Strength Lies in Harmony
By Gretchen Leary
I think the world would agree that music is something that ties cultures, hearts, memories, and our lives together. The Autism Community is no exception.
In my life, as an individual with Autism Spectrum Disorder, music speaks to me more than almost anything else when I cannot process fear or a social situation that I cannot understand.
Music gives me strength.
When I am struggling I know where to turn if I need space alone. My headphones become my best friend in those moments.
Lights outs. Headphones in. Hello Heaven.
As a child, I loved singing or just listening to music. I often sang the same song over and over or listened to the same song over and over for hours at a time. The music may range from Beethoven's 9th Symphony to Broadway ballads, but I have only a few songs that I seek out when I feel that overwhelmed.
I find myself rocking a little and closing my eyes and feeling this sort of euphoria and I honestly think I can say it's the only form of overstimulation that I find even remotely pleasant. There is nothing quite like having an orchestra in surround sound into your ears.
I often find some of the biggest life lessons that I have learned how to fully grasp came from listening to music. When I am looking for courage, I turn on "Defying Gravity" sung by Idina Menzel from Broadway's show Wicked. When I am perseverating about my past I often turn on "Look Through My Eyes" by Phil Collins or "Let It Go" from Disney's "Frozen". When I am looking for inspirations for my writing and can find no words, I often listen to the song "Circle of Life" from Disney's "The Lion King" on Broadway soundtrack". In fact, I have that song on repeat right now.
Whatever it is I am facing, music has never failed me. No matter how you flip the coin, music wins and if music wins, so do I.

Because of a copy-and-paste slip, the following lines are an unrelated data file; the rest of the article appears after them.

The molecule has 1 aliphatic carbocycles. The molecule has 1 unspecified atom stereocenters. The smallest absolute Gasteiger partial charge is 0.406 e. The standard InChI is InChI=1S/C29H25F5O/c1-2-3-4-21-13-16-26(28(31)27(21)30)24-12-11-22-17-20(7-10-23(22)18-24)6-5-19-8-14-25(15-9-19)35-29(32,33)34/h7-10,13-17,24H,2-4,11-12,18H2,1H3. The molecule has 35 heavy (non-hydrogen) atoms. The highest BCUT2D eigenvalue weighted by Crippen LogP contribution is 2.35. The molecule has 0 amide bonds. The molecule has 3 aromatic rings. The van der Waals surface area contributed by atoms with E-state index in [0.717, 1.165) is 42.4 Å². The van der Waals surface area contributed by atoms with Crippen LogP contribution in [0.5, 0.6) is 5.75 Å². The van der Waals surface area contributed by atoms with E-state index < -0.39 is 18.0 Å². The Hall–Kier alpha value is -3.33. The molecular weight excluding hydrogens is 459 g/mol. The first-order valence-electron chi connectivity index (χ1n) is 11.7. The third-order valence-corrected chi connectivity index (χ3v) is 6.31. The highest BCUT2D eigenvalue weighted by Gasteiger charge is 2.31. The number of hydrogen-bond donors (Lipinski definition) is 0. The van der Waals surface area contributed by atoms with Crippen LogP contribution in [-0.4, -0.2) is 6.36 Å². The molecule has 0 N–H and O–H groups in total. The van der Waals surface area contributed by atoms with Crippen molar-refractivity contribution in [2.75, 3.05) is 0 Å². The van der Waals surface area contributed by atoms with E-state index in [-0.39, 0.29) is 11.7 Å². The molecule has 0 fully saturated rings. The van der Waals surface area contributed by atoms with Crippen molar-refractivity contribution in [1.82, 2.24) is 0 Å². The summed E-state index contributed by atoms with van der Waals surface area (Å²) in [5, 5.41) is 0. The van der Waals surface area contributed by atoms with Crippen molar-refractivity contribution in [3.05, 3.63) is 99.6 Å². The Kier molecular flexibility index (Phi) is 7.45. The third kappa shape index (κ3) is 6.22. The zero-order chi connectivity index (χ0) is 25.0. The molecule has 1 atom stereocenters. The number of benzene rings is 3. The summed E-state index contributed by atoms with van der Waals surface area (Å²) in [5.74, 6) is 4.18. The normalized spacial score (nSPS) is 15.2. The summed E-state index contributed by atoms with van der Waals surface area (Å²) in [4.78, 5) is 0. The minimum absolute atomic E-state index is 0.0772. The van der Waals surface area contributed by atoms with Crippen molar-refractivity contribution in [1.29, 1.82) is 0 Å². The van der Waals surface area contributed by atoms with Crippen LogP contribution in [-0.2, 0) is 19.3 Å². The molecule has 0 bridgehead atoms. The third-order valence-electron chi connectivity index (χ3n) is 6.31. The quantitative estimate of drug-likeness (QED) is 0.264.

I see ASD as a set of daily hurdles and that each day I have an opportunity for greatness through perseverance and music ties right in.
It now has given me the courage to speak in public about my story in the hopes of spreading acceptance of others with ASD. It has taught me how to release emotions locked deep inside that are not worthy of words and can only be spoken with music and at times tears. It has taught me to forgive when I was not sure how to and how to let go.
It has also given me a different kind of voice and I have recently begun singing again on a regular basis at home. It has brought joy back into my life, my marriage, and to my outlook on life. Music gives me hope.
Each person with Autism Spectrum Disorder has a voice, verbal or non-verbal, we all have our own story, we all struggle, but we will be heard. I think the world is beginning to listen.
Gretchen Leary 2014
Gretchen Leary is twenty eight years old, lives in the Boston area, and is the author of” Really Really Like Me” and is working on her second children's book “The Quiet Bear” at this time.
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